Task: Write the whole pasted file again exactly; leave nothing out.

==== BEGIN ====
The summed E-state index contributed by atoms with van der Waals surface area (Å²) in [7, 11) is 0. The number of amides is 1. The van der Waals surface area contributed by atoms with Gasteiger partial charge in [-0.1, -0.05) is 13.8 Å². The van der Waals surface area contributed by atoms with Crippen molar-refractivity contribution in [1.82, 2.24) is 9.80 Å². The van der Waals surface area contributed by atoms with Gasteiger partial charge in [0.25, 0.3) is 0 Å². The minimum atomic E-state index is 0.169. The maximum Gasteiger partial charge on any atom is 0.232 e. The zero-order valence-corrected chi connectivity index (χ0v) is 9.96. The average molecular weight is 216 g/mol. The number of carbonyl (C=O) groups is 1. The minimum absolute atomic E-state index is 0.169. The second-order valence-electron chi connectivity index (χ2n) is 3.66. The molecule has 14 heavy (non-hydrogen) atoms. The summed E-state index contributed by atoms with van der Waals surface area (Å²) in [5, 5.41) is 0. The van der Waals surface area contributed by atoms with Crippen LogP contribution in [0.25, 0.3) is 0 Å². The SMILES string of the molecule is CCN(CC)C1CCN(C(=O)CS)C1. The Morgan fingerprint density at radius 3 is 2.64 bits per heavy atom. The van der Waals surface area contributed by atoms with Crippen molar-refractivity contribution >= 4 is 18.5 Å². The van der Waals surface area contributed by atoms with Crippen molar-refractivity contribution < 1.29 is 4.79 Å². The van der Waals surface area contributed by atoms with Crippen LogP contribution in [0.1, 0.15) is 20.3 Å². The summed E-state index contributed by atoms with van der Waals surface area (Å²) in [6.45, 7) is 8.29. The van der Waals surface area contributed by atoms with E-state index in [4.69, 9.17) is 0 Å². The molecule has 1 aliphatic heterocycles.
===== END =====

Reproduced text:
The summed E-state index contributed by atoms with van der Waals surface area (Å²) in [7, 11) is 0. The number of amides is 1. The van der Waals surface area contributed by atoms with Gasteiger partial charge in [-0.1, -0.05) is 13.8 Å². The van der Waals surface area contributed by atoms with Crippen molar-refractivity contribution in [1.82, 2.24) is 9.80 Å². The van der Waals surface area contributed by atoms with Gasteiger partial charge in [0.25, 0.3) is 0 Å². The minimum atomic E-state index is 0.169. The maximum Gasteiger partial charge on any atom is 0.232 e. The zero-order valence-corrected chi connectivity index (χ0v) is 9.96. The average molecular weight is 216 g/mol. The number of carbonyl (C=O) groups is 1. The minimum absolute atomic E-state index is 0.169. The second-order valence-electron chi connectivity index (χ2n) is 3.66. The molecule has 14 heavy (non-hydrogen) atoms. The summed E-state index contributed by atoms with van der Waals surface area (Å²) in [5, 5.41) is 0. The van der Waals surface area contributed by atoms with Crippen LogP contribution in [0.25, 0.3) is 0 Å². The SMILES string of the molecule is CCN(CC)C1CCN(C(=O)CS)C1. The Morgan fingerprint density at radius 3 is 2.64 bits per heavy atom. The van der Waals surface area contributed by atoms with Crippen molar-refractivity contribution >= 4 is 18.5 Å². The van der Waals surface area contributed by atoms with Crippen molar-refractivity contribution < 1.29 is 4.79 Å². The van der Waals surface area contributed by atoms with Crippen LogP contribution in [0.1, 0.15) is 20.3 Å². The summed E-state index contributed by atoms with van der Waals surface area (Å²) in [6.45, 7) is 8.29. The van der Waals surface area contributed by atoms with E-state index in [4.69, 9.17) is 0 Å². The molecule has 1 aliphatic heterocycles.